Senate GOP proposes alternate consumer plan
WASHINGTON (AP) – Republicans offered a weaker alternative to consumer protection measures that are central to President Barack Obama’s Wall Street regulation plan, opening a new front Wednesday in the Senate debate over how to rein in financial institutions.
The Senate pivoted straight into that confrontation after reaching a compromise on how to dismantle large failing firms. In that agreement, senators voted 93-5 to eliminate a contentious $50 billion fund that would have been used to pay for a firm’s liquidation.
The Senate also voted 96-1 to protect taxpayers from losses. But the government would still have to put money up front to cover the costs of a firm’s orderly dissolution. That money would be recovered through the sale of the failed firm’s assets and by forcing shareholders and creditors to take substantial losses.
“While we have had our differences in other areas, we have always shared a commitment to ensuring that taxpayers will never again be forced to bail out giant Wall Street firms that fail,” Senate Banking Committee Chairman Chris Dodd, D-Conn., said of his agreement with the committee’s top Republican, Sen. Richard Shelby of Alabama.
Treasury Secretary Timothy Geithner said the bipartisan vote “demonstrates the growing momentum for passing comprehensive financial reform.”
But the Dodd and Shelby agreement, and the quick succession of votes that followed, belied the remaining partisan disputes. And no disagreement displayed partisan differences more than the divide over consumer protections. The Republican plan would limit the enforcement power of a proposed consumer protection bureau and make its rules subject to approval by a top banking regulator.
The White House was quick to object. Spokeswoman Amy Brundage called the Republican proposal “nothing more than a lobbyist-influenced defense of the status quo and an attempt to water down the consumer protections” in the bill.
“We will not accept this,” Brundage said.
The GOP plan would create a division of consumer protection within the Federal Deposit Insurance Corp. to oversee nonbank mortgage companies and write consumer regulations. The FDIC would have to sign off on those rules.
In contrast, the Democratic plan backed by the Obama administration would create an independent bureau within the Federal Reserve to police lending and other customer financial service transactions. It would have a freer hand to enforce its regulations.
In another departure from the pending Democratic bill, the Republican plan would continue the practice of having federal laws override state laws. Under the Democratic proposal, states would be allowed to write and enforce tougher laws, a provision opposed by the financial industry.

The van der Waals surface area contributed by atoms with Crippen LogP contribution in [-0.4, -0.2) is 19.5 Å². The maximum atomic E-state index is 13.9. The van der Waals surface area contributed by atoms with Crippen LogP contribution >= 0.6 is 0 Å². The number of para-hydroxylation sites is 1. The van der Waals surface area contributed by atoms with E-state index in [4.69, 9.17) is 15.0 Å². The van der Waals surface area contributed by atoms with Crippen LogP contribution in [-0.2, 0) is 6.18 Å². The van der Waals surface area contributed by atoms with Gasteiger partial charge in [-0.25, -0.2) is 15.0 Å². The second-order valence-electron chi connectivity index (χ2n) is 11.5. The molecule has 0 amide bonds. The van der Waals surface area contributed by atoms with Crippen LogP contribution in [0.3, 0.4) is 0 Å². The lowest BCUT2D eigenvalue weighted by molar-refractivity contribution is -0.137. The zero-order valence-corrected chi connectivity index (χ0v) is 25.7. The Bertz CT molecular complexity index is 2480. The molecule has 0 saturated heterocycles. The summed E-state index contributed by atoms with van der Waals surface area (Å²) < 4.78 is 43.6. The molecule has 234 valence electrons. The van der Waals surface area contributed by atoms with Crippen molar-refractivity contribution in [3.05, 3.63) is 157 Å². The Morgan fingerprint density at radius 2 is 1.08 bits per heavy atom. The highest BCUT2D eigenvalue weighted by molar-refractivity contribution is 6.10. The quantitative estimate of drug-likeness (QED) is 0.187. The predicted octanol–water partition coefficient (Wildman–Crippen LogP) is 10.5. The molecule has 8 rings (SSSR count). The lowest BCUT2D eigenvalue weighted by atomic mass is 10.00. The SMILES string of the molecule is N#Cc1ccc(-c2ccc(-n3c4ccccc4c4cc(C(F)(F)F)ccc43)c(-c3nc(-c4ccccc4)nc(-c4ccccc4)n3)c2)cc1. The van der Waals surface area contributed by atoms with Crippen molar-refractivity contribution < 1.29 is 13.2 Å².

Creating a new consumer financial protection entity within the government is a central piece of the Obama administration’s regulatory package. Obama has said he would veto legislation that contained consumer protections he deems too weak.
Republicans have complained that the Senate Democratic proposal, which is not as ambitious as the administration’s, would be too sweeping and create a patchwork of state rules.
The consumer measure is one of an array of hurdles facing the legislation. Despite Wednesday’s votes, the endgame for the bill was far from clear.
“The Republicans have stopped us from doing anything on this bill,” Senate Majority Leader Harry Reid, D-Nev., said earlier Wednesday, before the Senate’s votes. Reid has said he wants to complete the bill by the end of next week.
Shelby, who offered the Republicans’ consumer protection alternative, said the legislation is complex and senators should be given time to debate it. “We’re not here to delay in any way this bill,” he said.
The parties agreed to drop a provision in the bill that would require banks to gather data about their customers and track the information by census tract. The provision was designed to help enforce consumer protections, but critics have said the provision was too onerous on financial firms.
Disputes over consumer protections, Federal Reserve oversight and regulation of complex securities are, for the moment, beyond compromise. Democrats and Republicans were preparing to fight those issues on the Senate floor.
Sen. Bernie Sanders, a Vermont independent, obtained bipartisan support for an amendment that would require an extensive audit of the Federal Reserve. Administration and Fed officials were opposing the measure, saying it would interfere with the Fed’s independence in setting monetary policy.
Several Democrats also aimed to make the bill tougher on banks, calling for limits on bank size or restrictions on their ability to trade on their own accounts.
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